Past Elder's posts & e-comments tend to be wonderfully autobiographical, and I always welcome them.

I am a traditionalist Lutheran, who is struggling at times to figure out the rationale for some of modern Missouri's decisions (and I even mean some of its most serious liturgical decisions). Some surely think I have an ax to grind vis a vis LCMS Lutheran officialdom; I must suffer those risks for the sake of my passion in life.

Bryce, I don't ask this to be picky or nosy, or nose-picky, or judgemental, but because, as I say, I think it could help for all to lay their cards out so to speak. I am not saying you've been secretive; perhaps I have simply not been in the right circles to get completely caught up on this. My question is, would you please also now share with us a little of the direction you have decided to take, and what exactly, in your view, is your liturgical, theological, and ecclesial perspective.

I don't say this, again to be judgemental. As you can see from this very blog post, you & I seem to be largely in agreement on the general question of the merit of Fr. Salay's essay. And I can tell you that I have found myself defending him at the Wittenberg Trail precisely because his Missouri credentials have come into question. So I ask you to share what you feel relevant in this regard, just for the sake of the present discussion.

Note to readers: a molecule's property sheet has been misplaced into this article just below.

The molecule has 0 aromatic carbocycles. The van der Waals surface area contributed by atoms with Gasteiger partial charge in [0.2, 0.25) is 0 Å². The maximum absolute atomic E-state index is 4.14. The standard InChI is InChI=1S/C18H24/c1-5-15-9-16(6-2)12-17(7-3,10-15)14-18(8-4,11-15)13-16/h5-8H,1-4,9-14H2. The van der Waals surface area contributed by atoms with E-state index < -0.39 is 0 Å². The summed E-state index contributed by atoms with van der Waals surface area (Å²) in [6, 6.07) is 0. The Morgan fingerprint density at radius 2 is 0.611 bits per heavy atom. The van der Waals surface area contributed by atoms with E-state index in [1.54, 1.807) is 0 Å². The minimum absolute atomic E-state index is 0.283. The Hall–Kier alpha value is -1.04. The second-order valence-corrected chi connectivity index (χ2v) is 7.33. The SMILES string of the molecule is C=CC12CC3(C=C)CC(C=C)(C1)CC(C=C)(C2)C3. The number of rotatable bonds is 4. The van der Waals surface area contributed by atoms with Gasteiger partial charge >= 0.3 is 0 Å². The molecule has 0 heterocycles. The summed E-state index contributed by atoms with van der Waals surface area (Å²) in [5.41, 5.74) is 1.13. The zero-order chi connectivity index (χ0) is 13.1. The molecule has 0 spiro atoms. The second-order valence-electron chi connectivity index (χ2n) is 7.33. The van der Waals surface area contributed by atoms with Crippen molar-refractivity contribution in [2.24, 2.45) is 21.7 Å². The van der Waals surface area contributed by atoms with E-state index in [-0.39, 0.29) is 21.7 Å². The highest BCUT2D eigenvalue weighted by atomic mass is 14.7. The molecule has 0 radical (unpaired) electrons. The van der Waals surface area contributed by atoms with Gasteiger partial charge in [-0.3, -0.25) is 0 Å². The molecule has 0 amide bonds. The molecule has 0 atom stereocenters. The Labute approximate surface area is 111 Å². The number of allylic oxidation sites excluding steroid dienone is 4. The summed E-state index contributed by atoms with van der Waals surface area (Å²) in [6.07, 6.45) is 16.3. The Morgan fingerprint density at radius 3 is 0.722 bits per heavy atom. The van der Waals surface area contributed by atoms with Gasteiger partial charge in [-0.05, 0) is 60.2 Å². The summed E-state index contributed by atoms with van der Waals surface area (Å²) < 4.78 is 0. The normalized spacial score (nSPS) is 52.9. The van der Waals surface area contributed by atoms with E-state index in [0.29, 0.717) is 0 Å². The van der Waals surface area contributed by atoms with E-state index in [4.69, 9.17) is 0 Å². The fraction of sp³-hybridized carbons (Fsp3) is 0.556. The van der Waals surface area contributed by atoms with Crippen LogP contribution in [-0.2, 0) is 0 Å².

Bryce P Wandrey said...

Sure...hopefully this sheds enough light

Past Elder said...

Yes Bryce, I looked at your site, and thought what a hoot, a guy from Elgin who goes to St Olaf and a guy from Rochester who goes to St John's. Geez, one of the guys in the room next to me in the dorm freshman year was from Elgin!

You're quite right that I do not dispute the claim that Lutheran liturgy takes its place in the Western tradition, that Lutheran everything takes its place in the Western tradition, that, exactly as the BOC is at pains to point out, this is no innovation on our part but simply what is true in what has been there all along.